Op-Ed: Could the racist past of Mt. Rushmore’s creator bring down the monument?

Mt. Rushmore, with sculpted images of George Washington, Thomas Jefferson, Theodore Roosevelt and Abraham Lincoln.
Mt. Rushmore honors, from left, President Washington and President Jefferson, both slaveholders, and the racist President Theodore Roosevelt. Imagine the conversation President Lincoln would be having with his mountain-mates today.
(Associated Press)

Confederate President Jefferson Davis has been toppled from the most iconic street in Richmond, Va., and his neighbor, rebel Gen. Robert E. Lee, may soon follow. A U.S. vice president and ardent slavery defender, John C. Calhoun, was plucked from his 115-foot perch in the center of Charleston, S.C. And President Theodore Roosevelt may soon disappear from the steps of New York City’s American Museum of Natural History.

Is there any monument in the United States that’s too big to fail a racial history test? A piece of public art with a connection to our checkered past that is too important, too monumental, to be removed from the face of America? Could Mt. Rushmore be that ultimate test?

We could soon find out. President Trump is planning to spend Friday watching the fireworks — and, no doubt, lobbing a few verbal ones — in the Black Hills of South Dakota. His visit will likely remind Americans that Rushmore’s presidential problem is as plain as the nose on George Washington’s face. Washington (owner of 123 slaves) and Thomas Jefferson (who enslaved more than 600 humans throughout his life) are only the beginning. Roosevelt’s mixed legacy — the Smithsonian flat-out calls him a “racist” even while noting he invited Booker T. Washington to dine at the White House — adds another pockmark on those faces of history.


President Trump’s plan to kick off the Fourth of July with a showy display at Mt. Rushmore is drawing sharp criticism from Native Americans.

June 25, 2020

Yet Mt. Rushmore’s hold on history is threatened by elements that go beyond the question of whether its subjects merit memorializing. Even before the first chip of rock had been hewn from the mountainside, Native Americans objected that the carving was on land they considered both sacred and stolen. Less controversial at the time was the past of Rushmore’s creator, an enigmatic Danish American named Gutzon Borglum. By the early 1900s Borglum was a celebrated sculptor, especially of Lincoln statues. He was also an avowed racist.

In fact, he was a card-carrying member of the Ku Klux Klan. His involvement with the Klan started in 1915, when he contrived to win the commission to build a monument to the Confederacy at Stone Mountain, Ga. The project was sponsored by the Daughters of the Confederacy, whose legacy of monuments to doomed Southern valor is currently the target of demonstrations across the country. Fired up by the infamous film “Birth of A Nation,” Klansmen had paraded to the top of Stone Mountain to stage a rally and burn a cross on Thanksgiving 1915.

Borglum quickly saw the Klan as a source of financial and moral support for his massive project. By 1923, Borglum was named to the Kloncilium, the highest national council of the Klan, and in 1924 he tried to engineer a presidential campaign for his favorite imperial wizard.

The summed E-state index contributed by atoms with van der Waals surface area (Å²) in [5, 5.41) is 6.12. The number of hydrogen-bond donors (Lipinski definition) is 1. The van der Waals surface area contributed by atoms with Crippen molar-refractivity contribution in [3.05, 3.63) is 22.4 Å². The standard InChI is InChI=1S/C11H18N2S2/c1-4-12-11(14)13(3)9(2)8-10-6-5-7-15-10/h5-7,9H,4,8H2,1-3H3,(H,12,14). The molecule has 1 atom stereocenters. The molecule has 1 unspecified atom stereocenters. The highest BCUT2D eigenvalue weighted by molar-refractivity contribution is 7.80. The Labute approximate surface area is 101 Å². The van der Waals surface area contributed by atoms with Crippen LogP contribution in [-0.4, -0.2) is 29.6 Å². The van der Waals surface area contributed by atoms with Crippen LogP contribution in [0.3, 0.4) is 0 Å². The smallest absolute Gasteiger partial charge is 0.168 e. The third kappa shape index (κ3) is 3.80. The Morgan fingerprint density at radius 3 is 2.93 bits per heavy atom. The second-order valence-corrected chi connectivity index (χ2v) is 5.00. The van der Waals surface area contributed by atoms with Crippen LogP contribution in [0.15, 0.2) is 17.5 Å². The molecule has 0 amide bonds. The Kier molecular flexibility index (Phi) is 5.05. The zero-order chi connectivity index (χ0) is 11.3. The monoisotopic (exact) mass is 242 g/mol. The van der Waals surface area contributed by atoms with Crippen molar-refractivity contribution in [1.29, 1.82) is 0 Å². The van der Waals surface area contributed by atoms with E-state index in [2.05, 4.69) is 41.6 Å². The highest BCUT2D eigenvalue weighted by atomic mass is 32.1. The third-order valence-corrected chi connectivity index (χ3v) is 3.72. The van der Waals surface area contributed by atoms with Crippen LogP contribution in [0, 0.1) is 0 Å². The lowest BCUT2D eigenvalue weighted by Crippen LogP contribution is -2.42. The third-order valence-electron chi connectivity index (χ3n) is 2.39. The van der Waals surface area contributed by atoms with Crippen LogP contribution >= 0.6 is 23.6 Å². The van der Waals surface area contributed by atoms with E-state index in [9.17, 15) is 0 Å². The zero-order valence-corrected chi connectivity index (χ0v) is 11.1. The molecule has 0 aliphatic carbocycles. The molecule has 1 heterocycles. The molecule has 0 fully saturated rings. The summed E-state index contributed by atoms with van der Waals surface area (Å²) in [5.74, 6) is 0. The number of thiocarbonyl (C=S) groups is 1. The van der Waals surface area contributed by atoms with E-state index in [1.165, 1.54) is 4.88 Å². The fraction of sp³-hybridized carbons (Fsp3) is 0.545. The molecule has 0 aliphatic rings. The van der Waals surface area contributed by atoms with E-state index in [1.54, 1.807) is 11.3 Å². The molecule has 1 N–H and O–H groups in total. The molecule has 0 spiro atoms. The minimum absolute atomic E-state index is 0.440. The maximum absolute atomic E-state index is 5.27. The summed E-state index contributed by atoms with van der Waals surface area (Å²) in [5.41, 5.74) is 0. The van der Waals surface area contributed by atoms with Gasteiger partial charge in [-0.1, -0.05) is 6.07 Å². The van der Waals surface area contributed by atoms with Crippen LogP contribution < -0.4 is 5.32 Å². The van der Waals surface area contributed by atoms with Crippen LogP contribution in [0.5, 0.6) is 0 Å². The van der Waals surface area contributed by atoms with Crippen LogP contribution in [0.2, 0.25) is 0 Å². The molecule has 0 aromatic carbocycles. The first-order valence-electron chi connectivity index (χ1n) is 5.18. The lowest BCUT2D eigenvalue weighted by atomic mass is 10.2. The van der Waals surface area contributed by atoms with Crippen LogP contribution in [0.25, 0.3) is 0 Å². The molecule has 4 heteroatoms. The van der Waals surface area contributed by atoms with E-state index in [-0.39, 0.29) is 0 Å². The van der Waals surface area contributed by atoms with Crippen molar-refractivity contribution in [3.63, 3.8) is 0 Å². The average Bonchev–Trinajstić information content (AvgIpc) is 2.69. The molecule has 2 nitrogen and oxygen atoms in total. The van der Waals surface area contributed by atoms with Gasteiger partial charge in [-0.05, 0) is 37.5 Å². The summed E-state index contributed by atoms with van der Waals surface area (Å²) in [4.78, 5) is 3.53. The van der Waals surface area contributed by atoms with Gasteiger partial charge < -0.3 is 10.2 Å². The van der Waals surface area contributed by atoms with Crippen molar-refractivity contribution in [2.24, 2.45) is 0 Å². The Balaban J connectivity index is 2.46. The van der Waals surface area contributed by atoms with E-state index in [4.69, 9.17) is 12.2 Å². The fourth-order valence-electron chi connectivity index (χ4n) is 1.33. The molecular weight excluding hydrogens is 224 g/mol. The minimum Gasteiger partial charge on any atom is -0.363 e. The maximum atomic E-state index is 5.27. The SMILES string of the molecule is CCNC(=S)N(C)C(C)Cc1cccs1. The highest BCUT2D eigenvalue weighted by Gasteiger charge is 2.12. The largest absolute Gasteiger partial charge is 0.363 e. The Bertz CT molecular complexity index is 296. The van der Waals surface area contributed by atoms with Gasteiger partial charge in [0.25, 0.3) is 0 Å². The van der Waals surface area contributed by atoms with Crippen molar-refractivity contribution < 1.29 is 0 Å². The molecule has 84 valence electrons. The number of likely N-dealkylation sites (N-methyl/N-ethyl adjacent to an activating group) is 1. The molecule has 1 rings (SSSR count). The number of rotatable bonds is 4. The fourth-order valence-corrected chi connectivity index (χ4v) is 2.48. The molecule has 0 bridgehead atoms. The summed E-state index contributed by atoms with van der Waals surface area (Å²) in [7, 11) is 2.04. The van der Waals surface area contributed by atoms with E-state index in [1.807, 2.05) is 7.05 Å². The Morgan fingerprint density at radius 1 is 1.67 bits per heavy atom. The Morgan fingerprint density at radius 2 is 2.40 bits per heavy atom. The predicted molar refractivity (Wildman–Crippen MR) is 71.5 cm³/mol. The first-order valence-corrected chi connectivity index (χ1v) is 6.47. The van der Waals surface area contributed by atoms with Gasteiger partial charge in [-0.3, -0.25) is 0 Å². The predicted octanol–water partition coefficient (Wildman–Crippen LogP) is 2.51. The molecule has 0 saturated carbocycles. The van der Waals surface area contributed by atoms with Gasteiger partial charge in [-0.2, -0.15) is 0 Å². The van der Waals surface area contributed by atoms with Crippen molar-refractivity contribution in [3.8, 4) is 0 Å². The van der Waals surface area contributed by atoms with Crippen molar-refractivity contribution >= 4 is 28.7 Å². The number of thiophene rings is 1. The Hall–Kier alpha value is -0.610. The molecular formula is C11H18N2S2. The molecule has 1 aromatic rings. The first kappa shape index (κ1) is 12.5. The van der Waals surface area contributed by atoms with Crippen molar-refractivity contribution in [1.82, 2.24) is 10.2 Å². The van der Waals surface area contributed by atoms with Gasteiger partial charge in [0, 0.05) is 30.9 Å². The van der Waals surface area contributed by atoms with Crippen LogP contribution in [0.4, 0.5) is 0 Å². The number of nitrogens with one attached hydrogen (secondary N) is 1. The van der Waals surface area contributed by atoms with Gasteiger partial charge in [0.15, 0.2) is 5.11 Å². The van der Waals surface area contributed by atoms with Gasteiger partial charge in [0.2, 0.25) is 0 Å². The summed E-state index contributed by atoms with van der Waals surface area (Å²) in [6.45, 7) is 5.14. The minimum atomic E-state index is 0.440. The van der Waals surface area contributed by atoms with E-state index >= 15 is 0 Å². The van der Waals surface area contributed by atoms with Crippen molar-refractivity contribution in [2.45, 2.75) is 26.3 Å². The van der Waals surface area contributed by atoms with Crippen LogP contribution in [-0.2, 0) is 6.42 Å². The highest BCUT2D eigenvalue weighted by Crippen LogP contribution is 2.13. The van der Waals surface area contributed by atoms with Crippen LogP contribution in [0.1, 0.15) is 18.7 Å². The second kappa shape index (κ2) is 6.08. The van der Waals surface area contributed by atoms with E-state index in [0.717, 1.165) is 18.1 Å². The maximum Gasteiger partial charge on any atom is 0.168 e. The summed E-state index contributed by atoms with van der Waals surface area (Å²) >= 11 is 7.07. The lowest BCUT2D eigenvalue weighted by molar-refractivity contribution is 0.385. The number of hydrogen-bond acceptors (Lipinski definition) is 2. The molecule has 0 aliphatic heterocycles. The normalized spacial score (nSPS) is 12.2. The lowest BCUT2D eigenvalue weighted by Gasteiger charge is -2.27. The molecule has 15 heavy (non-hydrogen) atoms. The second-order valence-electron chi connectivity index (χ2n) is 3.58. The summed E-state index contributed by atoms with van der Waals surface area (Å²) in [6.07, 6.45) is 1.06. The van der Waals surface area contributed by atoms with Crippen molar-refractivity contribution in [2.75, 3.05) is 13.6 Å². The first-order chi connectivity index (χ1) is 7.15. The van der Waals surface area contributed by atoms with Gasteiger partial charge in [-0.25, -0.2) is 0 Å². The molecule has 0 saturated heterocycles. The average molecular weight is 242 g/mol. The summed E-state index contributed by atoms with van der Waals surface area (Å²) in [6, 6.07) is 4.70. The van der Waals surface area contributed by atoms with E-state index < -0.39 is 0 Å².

Although he mastered the art of mass-scale sculpting on the Stone Mountain cliffside, the moody, imperious Borglum was finally fired from the project after a tumultuous decade, and his work was ultimately blasted out of the stone. Borglum soon moved on to Mt. Rushmore, but he always hoped to return to complete Stone Mountain. When Henry Augustus Lukeman was commissioned to replace him at Stone Mountain, Borglum was irate. “Every able man in America refused it, and thank God, every Christian,” the Smithsonian reported Borglum saying at the time. “They got a Jew.”

Yes, Borglum wasn’t just a racist. He was also an anti-Semite. In an essay he wrote in the 1920s called “The Jewish Question,” he said, “Jews refuse to enter the mainstream of civilization, to become producing members of the world community. They do not share or create, but choose instead to clannishly hold onto their old ways and with mere money buy and sell the efforts of others.”


Remarkably, Borglum sent a draft of his essay to Isidore Singer, a friend who was the editor of the Jewish Encyclopedia, to ask his opinion. Singer replied, with good humor: “Dear friend Gutzon, reading what you write someone would think you were an anti-Semite, when in reality you are a philo-Semite.” Borglum’s response: “If you were not a bigger man than you are a Jew, I would throw bricks at you.”

And now, perhaps, comes America’s turn to throw bricks at Borglum and his greatest creation. While some of the statues banished in recent months have arguably been of dubious artistic merit, Mt. Rushmore is an undisputed artistic and engineering triumph. It also presents us with perhaps the ultimate challenge to public art — or any art.

What should be done with an accomplishment of global significance that features problematic men carved in a problematic location by a problematic sculptor? Perhaps Rushmore’s massive scale will prove to be a blessing during this tumultuous time. Too large to be pulled down overnight, it may force us to have a substantive public conversation on how and whom we choose to remember in American history.

Timothy D. Dwyer is researching his next book, a history of Mt. Rushmore and its creator, Gutzon Borglum.